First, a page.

The Case Against Dray

Why the Wizards need to part ways with Andray Blatche sooner rather than later.

By: Jack Kogod

Andray Blatche, shown here with a sprained shoulder during a Wizards-Bucks game last March. Photograph by Flickr user Keith Allison.

If you squint hard, you can start to see what the 2014 Wizards will look like.

They’re an athletic and aggressive playoff team (stop laughing and squint, dammit) in the mold of their franchise point guard. They generate plenty of turnovers, and they like to get out and run. Trevor Booker, Chris Singleton, and Jan Vesely have developed into excellent complementary players alongside John Wall and the first pick of the 2012 draft. Meanwhile, Andray Blatche is nowhere to be seen.

And how could he be? Blatche—the recipient of a regrettable contract extension from Ernie Grunfeld at the outset of this rebuilding project—doesn’t have a place on a team like this. His presence runs contrary to everything these new Wizards are trying to become. His game, while oftentimes effective, is lethargic.

Even when he’s trying to fit in with the team’s new culture (and he has tried), he winds up doing more harm than good. Like when, in an attempt to support his coach, Blatche let it slip out that the team has pretty much tuned him out. Thanks, Dray!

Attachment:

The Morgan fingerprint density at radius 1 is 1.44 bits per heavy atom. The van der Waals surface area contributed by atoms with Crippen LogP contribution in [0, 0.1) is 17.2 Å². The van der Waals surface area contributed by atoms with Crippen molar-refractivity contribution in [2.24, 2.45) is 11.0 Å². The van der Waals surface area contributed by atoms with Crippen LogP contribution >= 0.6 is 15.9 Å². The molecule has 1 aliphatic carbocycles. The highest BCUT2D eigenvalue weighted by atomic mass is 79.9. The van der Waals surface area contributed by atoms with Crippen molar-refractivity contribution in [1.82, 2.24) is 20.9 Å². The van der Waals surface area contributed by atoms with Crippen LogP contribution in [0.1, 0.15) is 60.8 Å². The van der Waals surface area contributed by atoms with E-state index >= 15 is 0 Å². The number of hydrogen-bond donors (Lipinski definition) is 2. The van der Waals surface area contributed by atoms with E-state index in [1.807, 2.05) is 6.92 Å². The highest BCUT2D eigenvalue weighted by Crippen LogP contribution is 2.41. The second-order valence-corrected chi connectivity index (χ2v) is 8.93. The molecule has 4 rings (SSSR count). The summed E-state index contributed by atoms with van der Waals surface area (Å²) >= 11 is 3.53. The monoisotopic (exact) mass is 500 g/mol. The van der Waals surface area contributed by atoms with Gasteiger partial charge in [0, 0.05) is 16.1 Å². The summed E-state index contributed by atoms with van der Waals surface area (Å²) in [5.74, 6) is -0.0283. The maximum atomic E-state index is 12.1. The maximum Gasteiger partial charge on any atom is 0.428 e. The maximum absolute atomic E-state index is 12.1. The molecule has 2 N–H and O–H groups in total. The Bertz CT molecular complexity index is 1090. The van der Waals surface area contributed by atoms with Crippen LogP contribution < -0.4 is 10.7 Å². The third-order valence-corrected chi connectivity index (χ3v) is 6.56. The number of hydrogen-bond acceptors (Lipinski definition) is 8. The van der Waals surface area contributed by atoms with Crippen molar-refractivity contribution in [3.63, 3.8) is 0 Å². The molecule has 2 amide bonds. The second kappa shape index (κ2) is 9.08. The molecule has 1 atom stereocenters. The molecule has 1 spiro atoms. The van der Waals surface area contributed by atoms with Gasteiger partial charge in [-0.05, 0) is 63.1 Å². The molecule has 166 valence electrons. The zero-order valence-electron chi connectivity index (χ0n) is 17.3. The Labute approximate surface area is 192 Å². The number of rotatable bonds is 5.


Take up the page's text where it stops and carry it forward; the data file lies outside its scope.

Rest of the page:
Or more recently, when Blatche was asked about his role coming off the bench in the team’s first win, he said, “It’s fine to me, as long as we winning. If we’re not winning, then that’s when everything change.”

That makes me feel better. Like a swimmer saying he’s ready to race, so long as he doesn’t have to get wet.

The Wizards are not going to win with Blatche in the starting lineup. They’re not going to win with him coming off of the bench. And, as we saw last night in Chicago, they’re not going to win with him unable to play due to a chronically ailing shoulder. This team just isn’t built to win yet.

I don’t expect Blatche to be happy with a reduced role. After all, he’s been here longer than anyone. He’s also the team’s second-highest-paid player, and self-described captain. He expects to play big minutes, and the less he does, the more of a malcontent he’ll become. That’s why Grunfeld needs to trade him now. Trade him for pennies on the dollar if you can get it. The team can hardly afford to lose one of the few scorers they have, but they’ll be better off in the long run.

Development and progress are the keys to this season. Andray Blatche is just going to get in the way.